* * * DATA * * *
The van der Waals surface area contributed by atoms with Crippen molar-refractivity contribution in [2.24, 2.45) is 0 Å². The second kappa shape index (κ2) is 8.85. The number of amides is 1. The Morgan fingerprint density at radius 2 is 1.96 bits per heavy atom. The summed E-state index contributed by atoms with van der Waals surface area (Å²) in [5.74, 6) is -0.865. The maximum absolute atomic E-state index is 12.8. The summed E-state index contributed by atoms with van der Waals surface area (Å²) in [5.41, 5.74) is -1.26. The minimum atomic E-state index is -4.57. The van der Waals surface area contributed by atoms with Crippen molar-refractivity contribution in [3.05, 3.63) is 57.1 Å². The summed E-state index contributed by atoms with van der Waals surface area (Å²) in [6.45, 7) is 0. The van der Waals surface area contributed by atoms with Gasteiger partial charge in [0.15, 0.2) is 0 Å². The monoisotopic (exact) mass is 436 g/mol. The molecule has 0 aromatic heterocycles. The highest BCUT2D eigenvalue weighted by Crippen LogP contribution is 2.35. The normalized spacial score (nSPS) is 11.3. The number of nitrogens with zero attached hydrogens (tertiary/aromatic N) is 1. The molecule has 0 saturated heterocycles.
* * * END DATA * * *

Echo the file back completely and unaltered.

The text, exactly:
The van der Waals surface area contributed by atoms with Crippen molar-refractivity contribution in [2.24, 2.45) is 0 Å². The second kappa shape index (κ2) is 8.85. The number of amides is 1. The Morgan fingerprint density at radius 2 is 1.96 bits per heavy atom. The summed E-state index contributed by atoms with van der Waals surface area (Å²) in [5.74, 6) is -0.865. The maximum absolute atomic E-state index is 12.8. The summed E-state index contributed by atoms with van der Waals surface area (Å²) in [5.41, 5.74) is -1.26. The minimum atomic E-state index is -4.57. The van der Waals surface area contributed by atoms with Crippen molar-refractivity contribution in [3.05, 3.63) is 57.1 Å². The summed E-state index contributed by atoms with van der Waals surface area (Å²) in [6.45, 7) is 0. The van der Waals surface area contributed by atoms with Gasteiger partial charge in [0.15, 0.2) is 0 Å². The monoisotopic (exact) mass is 436 g/mol. The molecule has 0 aromatic heterocycles. The highest BCUT2D eigenvalue weighted by Crippen LogP contribution is 2.35. The normalized spacial score (nSPS) is 11.3. The number of nitrogens with zero attached hydrogens (tertiary/aromatic N) is 1. The molecule has 0 saturated heterocycles.